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Surname Rabinovitch - Meaning and Origin

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Rabinovitch: What does the surname Rabinovitch mean?

The last name Rabinovitch is a Slavic or Ashkenazi Jewish surname originating from the Russian language, derived from the given name Rabin. It signifies a person who is descended from a family of rabbis, or who is a descendant of a rabbinic family.

Rabinovitch is a common surname in countries including Russia, Ukraine, Lithuania, Belarus, and Israel, and is believed to be derived from the Hebrew word “rav” (teacher or rabbi) combined with “novich” (new). It could also derive from “rabi” (prophet) and “nach” (to rest or to remain). Both spellings (Rabinovitch and Rabinovich) may be found in countries of the former Soviet Union.

The Rabinovitch ancestry is believed to originate in the Pale of Settlement, a region of imperial Russia in which Jews were permitted to live in the eighteenth and nineteenth centuries. Those who bear the Rabinovitch name are associated primarily with the regions of Belarus, Lithuania, and Ukraine.

Jewish people bearing the Rabinovitch surname may have migrated to Israel in the early days of the twentieth century, seeking a better life and to escape anti-Semitism in the Pale of Settlement. Some of these families have since made Israel their home.

The Rabinovitch surname has also been found in other countries, including the US, where Eastern European Jews emigrating between the 1880s and 1930s settled in large numbers.

Today, the Rabinovitch last name has been widely adopted throughout the world, by both Jewish and non-Jewish persons, as a testament to those ancestors’ rich cultural history.

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Rabinovitch: Where does the name Rabinovitch come from?

The last name Rabinovitch is most commonly found in Eastern Europe, particularly in Russia, Belarus, Ukraine and Poland. The name probably originated from the Hebrew word meaning “Rabbi” or “Teacher” and has its roots in Jewish religion and culture.

In recent times, the Rabinovitch name has spread around the world and can be found in countries such as the United States, Canada, Israel, France, Germany, the United Kingdom, and other countries that received immigration from Eastern Europe.

One of the most famous people with the last name is U.S. Supreme Court Justice Ruth Bader Ginsburg, who was born as “Ruth Bader Rabinovitch”. As the name is traditionally Jewish, its bearers are often found in predominantly Jewish neighborhoods, such as the cities of Los Angeles, San Francisco, New York City, and Miami. It is also commonly seen in cities with large Orthodox Jewish communities, such as London’s Stamford Hill, Antwerp, and Jerusalem.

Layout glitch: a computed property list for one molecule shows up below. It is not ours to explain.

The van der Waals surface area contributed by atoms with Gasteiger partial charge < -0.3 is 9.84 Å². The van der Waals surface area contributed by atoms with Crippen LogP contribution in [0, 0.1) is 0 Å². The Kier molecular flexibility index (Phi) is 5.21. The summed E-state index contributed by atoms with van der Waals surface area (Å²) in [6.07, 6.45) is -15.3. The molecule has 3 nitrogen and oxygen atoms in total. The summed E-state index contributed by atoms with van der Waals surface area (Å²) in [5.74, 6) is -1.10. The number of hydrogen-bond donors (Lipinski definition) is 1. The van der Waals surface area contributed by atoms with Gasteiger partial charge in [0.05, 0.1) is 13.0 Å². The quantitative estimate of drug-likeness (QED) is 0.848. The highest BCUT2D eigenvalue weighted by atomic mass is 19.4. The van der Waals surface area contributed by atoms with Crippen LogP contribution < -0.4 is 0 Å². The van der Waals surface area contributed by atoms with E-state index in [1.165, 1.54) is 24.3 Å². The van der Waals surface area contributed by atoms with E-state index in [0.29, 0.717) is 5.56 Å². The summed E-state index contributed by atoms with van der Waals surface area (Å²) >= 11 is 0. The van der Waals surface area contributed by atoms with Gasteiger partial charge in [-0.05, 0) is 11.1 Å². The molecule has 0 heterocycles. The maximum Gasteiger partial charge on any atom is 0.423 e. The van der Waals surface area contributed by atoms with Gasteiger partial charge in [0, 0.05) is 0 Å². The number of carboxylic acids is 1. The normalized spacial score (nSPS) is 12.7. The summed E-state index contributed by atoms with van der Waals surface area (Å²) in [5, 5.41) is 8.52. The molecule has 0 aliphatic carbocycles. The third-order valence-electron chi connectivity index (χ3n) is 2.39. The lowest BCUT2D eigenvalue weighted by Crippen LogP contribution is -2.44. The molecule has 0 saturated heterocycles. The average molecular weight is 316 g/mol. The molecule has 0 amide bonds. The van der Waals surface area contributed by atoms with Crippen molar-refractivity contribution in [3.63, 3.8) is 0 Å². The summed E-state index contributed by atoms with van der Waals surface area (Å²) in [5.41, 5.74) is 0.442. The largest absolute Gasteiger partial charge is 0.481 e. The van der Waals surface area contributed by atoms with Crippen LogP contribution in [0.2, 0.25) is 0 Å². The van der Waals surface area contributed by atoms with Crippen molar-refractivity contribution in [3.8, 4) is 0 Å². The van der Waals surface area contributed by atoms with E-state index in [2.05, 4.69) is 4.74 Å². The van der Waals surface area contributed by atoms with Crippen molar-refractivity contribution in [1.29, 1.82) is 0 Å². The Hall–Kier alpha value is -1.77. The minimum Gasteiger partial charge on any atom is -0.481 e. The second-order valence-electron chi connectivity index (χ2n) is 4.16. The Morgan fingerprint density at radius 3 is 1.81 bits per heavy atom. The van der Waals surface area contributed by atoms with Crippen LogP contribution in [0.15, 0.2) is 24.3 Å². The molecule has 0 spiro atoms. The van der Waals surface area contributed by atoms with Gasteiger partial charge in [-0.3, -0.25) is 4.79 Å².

The Jewish diaspora has led to increased immigration of Eastern European Jews, and the last name Rabinovitch can now be seen in Israel, as well as other countries such as Argentina, Australia, and South Africa.

Variations of the surname Rabinovitch

The surname Rabinovitch, also written as Rabinovich, Rabinowitch, Rabinowitz, and Rabonovich, is derived from the Jewish patronymic surname Rabbin meaning " Rabbi, teacher of the Torah".

Rabinovitch is of Eastern European and Ashkenazi Jewish origin and is found primarily in Russia, Belarus, Ukraine, Lithuania, Poland, and also in the United States and Israel. The forename ‘Rav’ (Hebrew for ‘Rabbi’) forms the root of many of these names.

The variants Rabanovich and Rabonovich include the Slavic prefix raba, meaning ‘Rabbi.’ The endings ov, ow and owitz represent the patronymic suffix -ovich, with the alternate forms owitch, owitch, and obitz.

Rabinovitch and its variants may also be spelled with either one ‘n’, as Rabonovich or Rabanovich, or two ‘n’s’, as Rabinovich. This second spelling is the most common, particularly in the United States, where it is pronounced ‘RAB-in-o-vitch’ or ‘RAB-in-o-vich’.

Rabinovitch is also found as Rabinof, Rabinow, Rabinowitch, or Rabinowicz. The ending ov- or ovitch implies that the person is the son of someone named Rabbin. Additionally, the names Rollin, Ravina, Ravion, Ravony, and Rabana are still common throughout the Eastern European Jewish community.

The name is also seen as 'Rabineau', which is the French version of Rabinovitch. This spelling is found primarily in Northern and Central France and is rare in the United States.

In some instances, the surname may have been changed throughout the history. As such, some modern surname spelling variants of possible Rabinovitch descent include Rovin, Robins, and Robinson.

Famous people with the name Rabinovitch

  • Marc Rabinovitch: Canadian lawyer and entrepreneur.
  • Shlomo Rabinovitch: rabbi and teacher in a yeshiva in Jerusalem.
  • Chris Rabinovitch: Canadian film and television producer.
  • Yevgeny Rabinovitch: Russian author, scholar and poet.
  • Liza Rabinovitch: fashion model.
  • Limor Rabinovitch: Israeli TV host, comedian and actress.
  • Yitzchok Rabinovitch: former Chief Rabbi of Tel Aviv.
  • Irina Rabinovitch: Russian table tennis player.
  • Boris Rabinovitch: Russian physicist and inventor.
  • Oleg Rabinovitch: UCI Track Cycling World Champion.
  • Sergey Rabinovitch: manager and vocal coach from Russia.
  • Yaakov Rabinovitch: rabbi, author and translator.
  • Gad Rabinovitch: former Israeli Minister of Finance.
  • Elya Rabinovitch: Israeli Olympic medalist.
  • Jeanne Rabinovitch: French journalist and women's rights activist.

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